Sen. John Kerry (search) may stress a centrist stance while trying to woo primary voters on the campaign trail, but his voting record resembles that of one of the most liberal lawmakers in the Senate — chief backer and Massachusetts' Democratic dean, Edward Kennedy (search).
"He's a dyed-in-the-wool liberal. He's pretty much textbook, as liberal as you can get," said Tripp Baird, director of Senate relations for the conservative Heritage Foundation (search). "I don't care how you slice and dice his voting record, there is no way he is going to be able to avoid it."
Kerry, 60, has enjoyed the active support of Kennedy, 71, on the recent campaign trail, particularly in Iowa, where Kennedy lost his own caucus bid for president 23 years ago. Kerry won Monday's caucuses with 38 percent of the vote.
But Kennedy still throws around considerable political muscle, and helped with the final thrust on Kerry's campaign, rallying audiences on Sunday on Kerry's behalf during stops in Des Moines, Waterloo and Iowa City. He then introduced Kerry as the next president during Kerry's Iowa victory speech on Monday night.
Aside from sharing the same zip code, the two men both have strong liberal records, especially when it comes to domestic issues like taxes, the death penalty, the environment, abortion and gay rights.
Kerry's ratings with conservative and liberal organizations do not radically differ from the other senators in the race, John Edwards (search) of North Carolina and Joe Lieberman (search) of Connecticut. But according to the National Journal scorecard, Kennedy and Kerry vote decidedly more liberal on social issues, being weighed as 82 percent liberal in 2002 compared to Lieberman with 52 percent and Edwards with 56 percent.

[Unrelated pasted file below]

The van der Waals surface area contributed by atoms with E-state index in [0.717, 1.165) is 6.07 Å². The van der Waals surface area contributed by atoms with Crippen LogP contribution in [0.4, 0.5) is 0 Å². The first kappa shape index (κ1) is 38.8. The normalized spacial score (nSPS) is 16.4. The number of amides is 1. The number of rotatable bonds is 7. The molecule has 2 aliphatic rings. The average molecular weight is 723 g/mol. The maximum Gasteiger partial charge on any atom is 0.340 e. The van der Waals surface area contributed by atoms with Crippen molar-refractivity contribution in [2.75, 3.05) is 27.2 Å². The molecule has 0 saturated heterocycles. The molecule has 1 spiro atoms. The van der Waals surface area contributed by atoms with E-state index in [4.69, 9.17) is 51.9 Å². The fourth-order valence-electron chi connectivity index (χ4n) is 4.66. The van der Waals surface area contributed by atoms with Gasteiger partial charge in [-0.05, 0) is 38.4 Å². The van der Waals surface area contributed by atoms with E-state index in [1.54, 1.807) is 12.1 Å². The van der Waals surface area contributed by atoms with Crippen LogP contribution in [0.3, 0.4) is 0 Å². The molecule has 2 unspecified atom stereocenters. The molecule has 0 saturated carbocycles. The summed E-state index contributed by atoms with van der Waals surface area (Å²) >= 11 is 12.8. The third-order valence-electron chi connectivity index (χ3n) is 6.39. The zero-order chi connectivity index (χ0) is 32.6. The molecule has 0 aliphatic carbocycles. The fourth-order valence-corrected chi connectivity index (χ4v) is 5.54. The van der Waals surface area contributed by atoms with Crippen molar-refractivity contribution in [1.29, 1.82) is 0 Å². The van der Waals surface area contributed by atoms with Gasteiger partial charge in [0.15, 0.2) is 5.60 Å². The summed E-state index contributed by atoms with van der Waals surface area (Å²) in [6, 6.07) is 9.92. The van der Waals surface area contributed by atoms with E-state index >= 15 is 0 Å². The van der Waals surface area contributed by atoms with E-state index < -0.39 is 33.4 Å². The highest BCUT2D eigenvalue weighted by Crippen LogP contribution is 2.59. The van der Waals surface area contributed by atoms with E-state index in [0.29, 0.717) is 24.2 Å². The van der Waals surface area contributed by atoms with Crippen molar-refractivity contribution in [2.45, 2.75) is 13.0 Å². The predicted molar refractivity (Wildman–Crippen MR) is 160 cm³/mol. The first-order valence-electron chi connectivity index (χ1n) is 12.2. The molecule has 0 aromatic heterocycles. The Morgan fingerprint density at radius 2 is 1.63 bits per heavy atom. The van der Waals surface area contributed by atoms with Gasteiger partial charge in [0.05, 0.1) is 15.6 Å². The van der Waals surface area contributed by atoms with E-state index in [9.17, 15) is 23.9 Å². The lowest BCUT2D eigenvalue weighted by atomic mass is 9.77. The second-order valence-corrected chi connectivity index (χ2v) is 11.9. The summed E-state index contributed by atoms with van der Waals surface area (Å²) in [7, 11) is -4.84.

But political observers say to inextricably link the two men is to ignore the differences in the two records. Where their votes might fall on the same side of the partisan line, Kerry's positions have often been less far-left than Kennedy's, especially on trade and foreign policy.
"[Kerry] has been a free trader, he's generally supported trade expansion. He's been a fiscal disciplinarian and he's supported some really tough education reforms," said Will Marshall, president of the Progressive Policy Institute (search), the think tank of the centrist Democratic Leadership Council.
"In a lot of ways they are going to have similar records as all Democrats have similar records," Marshall said. "But, I would say that, in general, Kerry has shown a centrist and independent instinct and has not been as closely identified with the constellation of special interests groups that work with so many Democrats on the Hill."
The most striking difference, perhaps, is the senators' positions on the war in Iraq — Kennedy voted against the resolution authorizing the war and Kerry supported it. His pro-war position has forced Kerry to spend much of the primary campaign season explaining why he approved the resolution and criticizing President Bush for not getting the support of the United Nations (search) before heading into battle.
On taxes, both Kerry and Kennedy voted against the Bush tax cuts, but while Kennedy has talked of repealing all of them, Kerry has made maintaining cuts for the middle class a central theme. Both senators have no great standing with taxpayers' organizations, however.